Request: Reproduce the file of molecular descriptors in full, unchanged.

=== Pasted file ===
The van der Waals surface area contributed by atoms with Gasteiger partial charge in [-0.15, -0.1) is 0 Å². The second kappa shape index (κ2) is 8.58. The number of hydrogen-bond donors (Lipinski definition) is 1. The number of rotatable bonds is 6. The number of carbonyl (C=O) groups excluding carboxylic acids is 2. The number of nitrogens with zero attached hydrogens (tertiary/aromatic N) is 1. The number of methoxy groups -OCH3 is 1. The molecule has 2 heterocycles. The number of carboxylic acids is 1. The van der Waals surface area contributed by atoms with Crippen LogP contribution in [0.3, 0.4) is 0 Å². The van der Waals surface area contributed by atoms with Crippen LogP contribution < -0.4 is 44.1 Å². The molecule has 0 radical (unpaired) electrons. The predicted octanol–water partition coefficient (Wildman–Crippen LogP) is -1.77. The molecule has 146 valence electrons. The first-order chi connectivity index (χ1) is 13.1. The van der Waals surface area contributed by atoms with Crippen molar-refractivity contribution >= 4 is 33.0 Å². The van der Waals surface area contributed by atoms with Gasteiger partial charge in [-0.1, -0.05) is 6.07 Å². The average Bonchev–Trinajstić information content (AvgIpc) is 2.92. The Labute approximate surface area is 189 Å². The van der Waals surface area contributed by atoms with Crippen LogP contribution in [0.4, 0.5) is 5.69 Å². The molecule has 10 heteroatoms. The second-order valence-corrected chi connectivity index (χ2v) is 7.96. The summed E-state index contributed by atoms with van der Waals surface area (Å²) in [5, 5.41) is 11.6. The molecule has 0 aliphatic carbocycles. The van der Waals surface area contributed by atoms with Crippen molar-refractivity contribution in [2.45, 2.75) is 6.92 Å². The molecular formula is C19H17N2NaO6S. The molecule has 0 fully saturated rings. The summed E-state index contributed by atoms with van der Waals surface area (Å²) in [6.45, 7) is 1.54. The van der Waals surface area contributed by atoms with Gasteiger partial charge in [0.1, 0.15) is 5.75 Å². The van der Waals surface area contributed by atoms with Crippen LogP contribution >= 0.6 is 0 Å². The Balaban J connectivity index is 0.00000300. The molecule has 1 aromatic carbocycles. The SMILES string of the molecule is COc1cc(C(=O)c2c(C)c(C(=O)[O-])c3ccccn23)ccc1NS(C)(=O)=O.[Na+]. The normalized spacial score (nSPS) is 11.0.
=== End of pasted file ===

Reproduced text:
The van der Waals surface area contributed by atoms with Gasteiger partial charge in [-0.15, -0.1) is 0 Å². The second kappa shape index (κ2) is 8.58. The number of hydrogen-bond donors (Lipinski definition) is 1. The number of rotatable bonds is 6. The number of carbonyl (C=O) groups excluding carboxylic acids is 2. The number of nitrogens with zero attached hydrogens (tertiary/aromatic N) is 1. The number of methoxy groups -OCH3 is 1. The molecule has 2 heterocycles. The number of carboxylic acids is 1. The van der Waals surface area contributed by atoms with Crippen LogP contribution in [0.3, 0.4) is 0 Å². The van der Waals surface area contributed by atoms with Crippen LogP contribution < -0.4 is 44.1 Å². The molecule has 0 radical (unpaired) electrons. The predicted octanol–water partition coefficient (Wildman–Crippen LogP) is -1.77. The molecule has 146 valence electrons. The first-order chi connectivity index (χ1) is 13.1. The van der Waals surface area contributed by atoms with Crippen molar-refractivity contribution >= 4 is 33.0 Å². The van der Waals surface area contributed by atoms with Gasteiger partial charge in [-0.1, -0.05) is 6.07 Å². The average Bonchev–Trinajstić information content (AvgIpc) is 2.92. The Labute approximate surface area is 189 Å². The van der Waals surface area contributed by atoms with Crippen LogP contribution in [0.4, 0.5) is 5.69 Å². The molecule has 10 heteroatoms. The second-order valence-corrected chi connectivity index (χ2v) is 7.96. The summed E-state index contributed by atoms with van der Waals surface area (Å²) in [5, 5.41) is 11.6. The molecule has 0 aliphatic carbocycles. The van der Waals surface area contributed by atoms with Crippen molar-refractivity contribution in [2.45, 2.75) is 6.92 Å². The molecular formula is C19H17N2NaO6S. The molecule has 0 fully saturated rings. The summed E-state index contributed by atoms with van der Waals surface area (Å²) in [6.45, 7) is 1.54. The van der Waals surface area contributed by atoms with Gasteiger partial charge in [0.1, 0.15) is 5.75 Å². The van der Waals surface area contributed by atoms with Crippen LogP contribution >= 0.6 is 0 Å². The Balaban J connectivity index is 0.00000300. The molecule has 1 aromatic carbocycles. The SMILES string of the molecule is COc1cc(C(=O)c2c(C)c(C(=O)[O-])c3ccccn23)ccc1NS(C)(=O)=O.[Na+]. The normalized spacial score (nSPS) is 11.0.